A comprehensive metabolic panel (CMP) is a helpful and common test that measures several important aspects of your blood. Healthcare providers often use it as a routine test, and it can also help diagnose, screen for and monitor certain health conditions.
A comprehensive metabolic panel (CMP) is a blood sample test that measures 14 different substances in your blood. It provides important information about your body's chemical balance and metabolism (how your body transforms the food you eat into energy).
Healthcare providers often use a CMP as a routine blood test and to help diagnose, screen for or monitor certain health conditions.
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A CMP measures the following substances in your blood:
A CMP also measures the following four electrolytes. Electrolytes are minerals that carry an electric charge when they are dissolved in a liquid. These electrolytes in your blood control nerve and muscle function and maintain the acid-base balance (pH balance) of your blood and your water balance.
A CMP also measures the following three liver enzymes. Enzymes are substances that act as a catalyst and allow certain bodily processes to happen.
Healthcare providers often use a comprehensive metabolic panel (CMP) to get a broad assessment of your overall physical health. With 14 individual measurements, it can check several body functions and processes, including:
Depending on the situation, your provider can have you undergo a CMP for the following reasons:
A comprehensive metabolic panel (CMP) can provide helpful information in many different situations, including:
A basic metabolic panel (BMP) includes eight of the 14 tests in a comprehensive metabolic panel (CMP). A BMP doesn’t include the liver enzyme and protein tests. Your healthcare provider may have you undergo a CMP or a BMP depending on your health history and needs. Both panels are considered routine blood tests.
A healthcare provider called a phlebotomist usually performs blood draws, including those for a comprehensive metabolic panel (CMP), but any healthcare provider trained in drawing blood can perform this task. A provider then sends the sample to the lab where a medical laboratory scientist prepares the samples and performs the tests on machines known as analyzers.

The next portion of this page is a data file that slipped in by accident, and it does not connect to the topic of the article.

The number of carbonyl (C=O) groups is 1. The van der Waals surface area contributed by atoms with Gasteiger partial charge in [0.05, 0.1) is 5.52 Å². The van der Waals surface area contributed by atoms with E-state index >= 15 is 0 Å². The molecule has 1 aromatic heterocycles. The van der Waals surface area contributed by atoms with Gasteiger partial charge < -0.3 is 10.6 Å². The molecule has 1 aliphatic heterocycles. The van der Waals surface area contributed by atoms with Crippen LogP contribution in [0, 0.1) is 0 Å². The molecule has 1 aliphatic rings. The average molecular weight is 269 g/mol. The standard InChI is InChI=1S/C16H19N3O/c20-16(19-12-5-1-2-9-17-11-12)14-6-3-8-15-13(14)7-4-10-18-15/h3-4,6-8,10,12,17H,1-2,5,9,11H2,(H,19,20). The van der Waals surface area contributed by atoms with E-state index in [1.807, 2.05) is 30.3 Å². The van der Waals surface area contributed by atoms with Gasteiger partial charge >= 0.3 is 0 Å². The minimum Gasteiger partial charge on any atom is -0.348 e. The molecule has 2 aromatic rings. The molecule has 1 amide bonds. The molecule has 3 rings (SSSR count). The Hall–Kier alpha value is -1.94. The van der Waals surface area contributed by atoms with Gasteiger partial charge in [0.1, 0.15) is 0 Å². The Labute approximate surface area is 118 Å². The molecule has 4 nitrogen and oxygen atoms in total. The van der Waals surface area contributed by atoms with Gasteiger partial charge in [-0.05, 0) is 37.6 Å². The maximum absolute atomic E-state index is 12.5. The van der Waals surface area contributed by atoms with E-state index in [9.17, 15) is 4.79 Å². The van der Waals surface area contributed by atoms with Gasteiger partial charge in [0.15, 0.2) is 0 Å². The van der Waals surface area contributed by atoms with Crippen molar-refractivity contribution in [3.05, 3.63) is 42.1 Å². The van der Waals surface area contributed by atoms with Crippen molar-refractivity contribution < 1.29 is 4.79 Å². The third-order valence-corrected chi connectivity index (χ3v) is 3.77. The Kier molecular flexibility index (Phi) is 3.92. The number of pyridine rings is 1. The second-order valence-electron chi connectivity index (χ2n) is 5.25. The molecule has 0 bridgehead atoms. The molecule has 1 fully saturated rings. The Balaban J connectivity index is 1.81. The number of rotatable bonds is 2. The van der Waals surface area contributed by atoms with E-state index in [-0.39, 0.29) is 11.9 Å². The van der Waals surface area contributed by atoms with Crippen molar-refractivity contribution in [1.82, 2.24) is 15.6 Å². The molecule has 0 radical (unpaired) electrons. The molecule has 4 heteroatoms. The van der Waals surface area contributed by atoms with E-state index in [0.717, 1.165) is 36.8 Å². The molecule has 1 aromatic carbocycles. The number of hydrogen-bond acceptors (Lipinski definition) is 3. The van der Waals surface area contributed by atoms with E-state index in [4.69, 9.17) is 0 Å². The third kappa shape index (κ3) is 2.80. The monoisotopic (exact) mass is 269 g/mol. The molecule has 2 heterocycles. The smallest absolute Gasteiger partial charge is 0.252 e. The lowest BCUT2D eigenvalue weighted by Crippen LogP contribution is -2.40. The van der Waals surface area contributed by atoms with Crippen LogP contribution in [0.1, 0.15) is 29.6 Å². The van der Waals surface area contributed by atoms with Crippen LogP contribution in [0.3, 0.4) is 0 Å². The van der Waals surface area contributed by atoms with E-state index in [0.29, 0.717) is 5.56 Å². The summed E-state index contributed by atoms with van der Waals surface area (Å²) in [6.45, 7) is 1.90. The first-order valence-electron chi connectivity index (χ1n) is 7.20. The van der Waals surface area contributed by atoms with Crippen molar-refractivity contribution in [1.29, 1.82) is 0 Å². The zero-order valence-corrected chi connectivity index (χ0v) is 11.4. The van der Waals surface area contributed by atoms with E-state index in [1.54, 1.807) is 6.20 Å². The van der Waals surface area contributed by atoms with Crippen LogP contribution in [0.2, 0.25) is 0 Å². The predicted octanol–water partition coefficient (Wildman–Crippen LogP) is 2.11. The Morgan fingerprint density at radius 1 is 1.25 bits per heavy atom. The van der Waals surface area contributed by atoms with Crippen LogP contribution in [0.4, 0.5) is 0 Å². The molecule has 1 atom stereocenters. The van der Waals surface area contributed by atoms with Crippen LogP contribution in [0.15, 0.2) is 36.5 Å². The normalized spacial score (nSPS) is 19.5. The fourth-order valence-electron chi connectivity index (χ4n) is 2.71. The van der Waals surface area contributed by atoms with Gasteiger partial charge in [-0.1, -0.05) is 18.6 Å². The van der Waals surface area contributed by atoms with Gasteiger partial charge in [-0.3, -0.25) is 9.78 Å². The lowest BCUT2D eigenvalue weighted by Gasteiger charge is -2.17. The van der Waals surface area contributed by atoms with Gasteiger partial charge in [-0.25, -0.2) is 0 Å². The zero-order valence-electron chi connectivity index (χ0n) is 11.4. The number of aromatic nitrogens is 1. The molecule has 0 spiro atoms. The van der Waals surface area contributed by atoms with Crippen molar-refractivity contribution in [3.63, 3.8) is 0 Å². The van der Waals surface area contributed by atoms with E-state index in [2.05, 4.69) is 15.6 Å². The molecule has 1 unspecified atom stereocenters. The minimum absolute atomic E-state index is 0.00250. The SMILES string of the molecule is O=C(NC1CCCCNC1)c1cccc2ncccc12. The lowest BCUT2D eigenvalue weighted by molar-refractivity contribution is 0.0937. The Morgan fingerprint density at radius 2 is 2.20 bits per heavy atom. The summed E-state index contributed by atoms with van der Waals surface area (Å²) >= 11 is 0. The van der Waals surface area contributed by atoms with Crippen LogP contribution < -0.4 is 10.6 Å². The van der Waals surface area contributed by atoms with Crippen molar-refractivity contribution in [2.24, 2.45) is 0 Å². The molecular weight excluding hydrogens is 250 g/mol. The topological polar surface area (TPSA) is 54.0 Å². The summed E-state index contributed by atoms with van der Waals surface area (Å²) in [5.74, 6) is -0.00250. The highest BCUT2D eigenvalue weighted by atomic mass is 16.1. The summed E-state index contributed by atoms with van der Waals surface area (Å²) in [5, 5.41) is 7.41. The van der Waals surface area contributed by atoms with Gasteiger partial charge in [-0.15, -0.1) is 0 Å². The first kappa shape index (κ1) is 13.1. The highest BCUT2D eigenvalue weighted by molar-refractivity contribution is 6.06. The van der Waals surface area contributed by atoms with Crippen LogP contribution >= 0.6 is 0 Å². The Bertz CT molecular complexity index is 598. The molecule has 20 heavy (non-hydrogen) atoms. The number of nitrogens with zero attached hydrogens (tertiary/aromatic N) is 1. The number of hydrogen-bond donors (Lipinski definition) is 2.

In order to prepare, you’ll likely need to avoid eating or drinking (fast) for 10 to 12 hours before your comprehensive metabolic panel blood test so that the glucose reflects a fasting sample, instead of sugars from food you’ve eaten. Your healthcare provider will give you specific instructions when they order the test for you.
You can expect to experience the following during a blood test, or blood draw:
The entire procedure usually takes less than five minutes.
After a healthcare provider has collected your blood sample, they’ll send it to a laboratory for testing. Once the test results are back, your healthcare provider will share them with you.
Blood tests are a very common and essential part of medical testing and screening. There’s very little risk to having blood tests. You may have slight tenderness or a bruise at the site of the blood draw, but this usually resolves quickly.
Blood test reports, including comprehensive metabolic panel test reports, usually provide the following information:
If any single CMP result or a combination of results are not normal, it may indicate — but not guarantee — many different health conditions, including:
If you have an abnormal result, your healthcare provider will likely have you undergo additional tests to confirm or rule out a specific diagnosis. If you have questions about your results, don’t be afraid to talk to your provider.
If one of your CMP results is abnormal, it doesn't necessarily mean that you have a medical condition. Other factors, such as diet, certain medications and health conditions can affect your test results. There could’ve also been an error in the collection, transport or processing of the test.
Your healthcare provider will take into consideration your medical history and current medications as well as your results and let you know if you need to undergo further testing.
In most cases, you should have your comprehensive metabolic panel test results within one or two days, though it could take longer.
A note from Cleveland Clinic
A comprehensive metabolic panel is a helpful and common blood test that broadly assesses your physical health. Know that having an abnormal level in one of your CMP results doesn’t necessarily mean you have a medical condition. Approximately 1 in 20 healthy people will have an abnormal test result. Many other factors can affect your results. Your healthcare provider will let you know if you need to undergo further tests to determine the cause of the abnormal level. Don’t be afraid to ask your provider questions. They’re there to help you.
Last reviewed by a Cleveland Clinic medical professional on 11/09/2021.
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